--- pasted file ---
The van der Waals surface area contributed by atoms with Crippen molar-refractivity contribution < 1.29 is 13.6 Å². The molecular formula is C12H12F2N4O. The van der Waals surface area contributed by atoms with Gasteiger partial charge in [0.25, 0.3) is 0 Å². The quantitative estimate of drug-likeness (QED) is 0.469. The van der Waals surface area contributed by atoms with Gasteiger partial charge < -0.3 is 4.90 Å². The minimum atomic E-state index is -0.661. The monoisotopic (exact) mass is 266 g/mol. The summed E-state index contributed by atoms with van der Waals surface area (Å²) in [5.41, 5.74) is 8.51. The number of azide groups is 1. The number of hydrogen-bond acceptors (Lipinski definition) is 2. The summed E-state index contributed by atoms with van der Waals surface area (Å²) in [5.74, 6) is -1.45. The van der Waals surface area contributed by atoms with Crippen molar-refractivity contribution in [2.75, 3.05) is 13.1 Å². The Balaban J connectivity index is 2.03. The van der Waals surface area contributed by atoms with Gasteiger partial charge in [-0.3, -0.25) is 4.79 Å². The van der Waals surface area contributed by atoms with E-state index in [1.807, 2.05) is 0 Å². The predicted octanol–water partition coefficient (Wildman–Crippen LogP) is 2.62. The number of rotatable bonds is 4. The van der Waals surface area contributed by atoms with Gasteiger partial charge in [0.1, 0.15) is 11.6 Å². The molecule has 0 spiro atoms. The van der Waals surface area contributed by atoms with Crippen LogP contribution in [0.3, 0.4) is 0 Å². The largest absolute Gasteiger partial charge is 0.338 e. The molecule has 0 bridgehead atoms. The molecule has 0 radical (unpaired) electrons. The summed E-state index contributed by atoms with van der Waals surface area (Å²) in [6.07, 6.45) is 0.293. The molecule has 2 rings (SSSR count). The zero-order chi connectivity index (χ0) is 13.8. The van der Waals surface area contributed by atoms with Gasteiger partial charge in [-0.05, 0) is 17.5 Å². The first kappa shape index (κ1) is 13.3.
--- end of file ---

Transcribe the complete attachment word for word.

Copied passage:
The van der Waals surface area contributed by atoms with Crippen molar-refractivity contribution < 1.29 is 13.6 Å². The molecular formula is C12H12F2N4O. The van der Waals surface area contributed by atoms with Gasteiger partial charge in [0.25, 0.3) is 0 Å². The quantitative estimate of drug-likeness (QED) is 0.469. The van der Waals surface area contributed by atoms with Gasteiger partial charge < -0.3 is 4.90 Å². The minimum atomic E-state index is -0.661. The monoisotopic (exact) mass is 266 g/mol. The summed E-state index contributed by atoms with van der Waals surface area (Å²) in [5.41, 5.74) is 8.51. The number of azide groups is 1. The number of hydrogen-bond acceptors (Lipinski definition) is 2. The summed E-state index contributed by atoms with van der Waals surface area (Å²) in [5.74, 6) is -1.45. The van der Waals surface area contributed by atoms with Crippen molar-refractivity contribution in [2.75, 3.05) is 13.1 Å². The Balaban J connectivity index is 2.03. The van der Waals surface area contributed by atoms with Gasteiger partial charge in [-0.3, -0.25) is 4.79 Å². The van der Waals surface area contributed by atoms with E-state index in [1.807, 2.05) is 0 Å². The predicted octanol–water partition coefficient (Wildman–Crippen LogP) is 2.62. The number of rotatable bonds is 4. The van der Waals surface area contributed by atoms with Gasteiger partial charge in [0.1, 0.15) is 11.6 Å². The molecule has 0 spiro atoms. The van der Waals surface area contributed by atoms with Crippen LogP contribution in [0.3, 0.4) is 0 Å². The largest absolute Gasteiger partial charge is 0.338 e. The molecule has 0 bridgehead atoms. The molecule has 0 radical (unpaired) electrons. The summed E-state index contributed by atoms with van der Waals surface area (Å²) in [6.07, 6.45) is 0.293. The molecule has 2 rings (SSSR count). The zero-order chi connectivity index (χ0) is 13.8. The van der Waals surface area contributed by atoms with Gasteiger partial charge in [-0.05, 0) is 17.5 Å². The first kappa shape index (κ1) is 13.3.